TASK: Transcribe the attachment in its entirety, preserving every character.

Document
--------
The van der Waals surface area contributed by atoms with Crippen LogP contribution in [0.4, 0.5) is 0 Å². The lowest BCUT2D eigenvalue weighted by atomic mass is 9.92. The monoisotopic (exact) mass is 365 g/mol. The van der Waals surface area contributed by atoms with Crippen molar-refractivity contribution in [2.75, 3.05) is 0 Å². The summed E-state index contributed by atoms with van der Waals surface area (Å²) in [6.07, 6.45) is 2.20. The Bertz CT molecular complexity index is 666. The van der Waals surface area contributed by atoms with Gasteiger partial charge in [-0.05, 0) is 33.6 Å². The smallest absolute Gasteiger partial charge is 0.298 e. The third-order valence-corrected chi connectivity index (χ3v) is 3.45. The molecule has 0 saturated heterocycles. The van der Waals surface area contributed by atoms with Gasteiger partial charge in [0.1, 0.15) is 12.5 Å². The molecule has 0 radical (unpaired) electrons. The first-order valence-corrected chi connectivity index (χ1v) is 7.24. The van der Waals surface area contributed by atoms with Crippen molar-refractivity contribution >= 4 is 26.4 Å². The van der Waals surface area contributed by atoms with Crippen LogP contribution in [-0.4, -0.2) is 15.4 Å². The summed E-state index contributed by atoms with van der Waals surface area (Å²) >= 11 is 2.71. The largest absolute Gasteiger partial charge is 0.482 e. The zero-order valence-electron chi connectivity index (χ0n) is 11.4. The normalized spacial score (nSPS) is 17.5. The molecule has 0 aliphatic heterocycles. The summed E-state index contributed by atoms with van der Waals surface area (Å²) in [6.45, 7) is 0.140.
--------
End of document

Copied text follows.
The van der Waals surface area contributed by atoms with Crippen LogP contribution in [0.4, 0.5) is 0 Å². The lowest BCUT2D eigenvalue weighted by atomic mass is 9.92. The monoisotopic (exact) mass is 365 g/mol. The van der Waals surface area contributed by atoms with Crippen molar-refractivity contribution in [2.75, 3.05) is 0 Å². The summed E-state index contributed by atoms with van der Waals surface area (Å²) in [6.07, 6.45) is 2.20. The Bertz CT molecular complexity index is 666. The van der Waals surface area contributed by atoms with Gasteiger partial charge in [-0.05, 0) is 33.6 Å². The smallest absolute Gasteiger partial charge is 0.298 e. The third-order valence-corrected chi connectivity index (χ3v) is 3.45. The molecule has 0 saturated heterocycles. The van der Waals surface area contributed by atoms with Gasteiger partial charge in [0.1, 0.15) is 12.5 Å². The molecule has 0 radical (unpaired) electrons. The first-order valence-corrected chi connectivity index (χ1v) is 7.24. The van der Waals surface area contributed by atoms with Crippen molar-refractivity contribution >= 4 is 26.4 Å². The van der Waals surface area contributed by atoms with Crippen LogP contribution in [-0.4, -0.2) is 15.4 Å². The summed E-state index contributed by atoms with van der Waals surface area (Å²) >= 11 is 2.71. The largest absolute Gasteiger partial charge is 0.482 e. The zero-order valence-electron chi connectivity index (χ0n) is 11.4. The normalized spacial score (nSPS) is 17.5. The molecule has 0 aliphatic heterocycles. The summed E-state index contributed by atoms with van der Waals surface area (Å²) in [6.45, 7) is 0.140.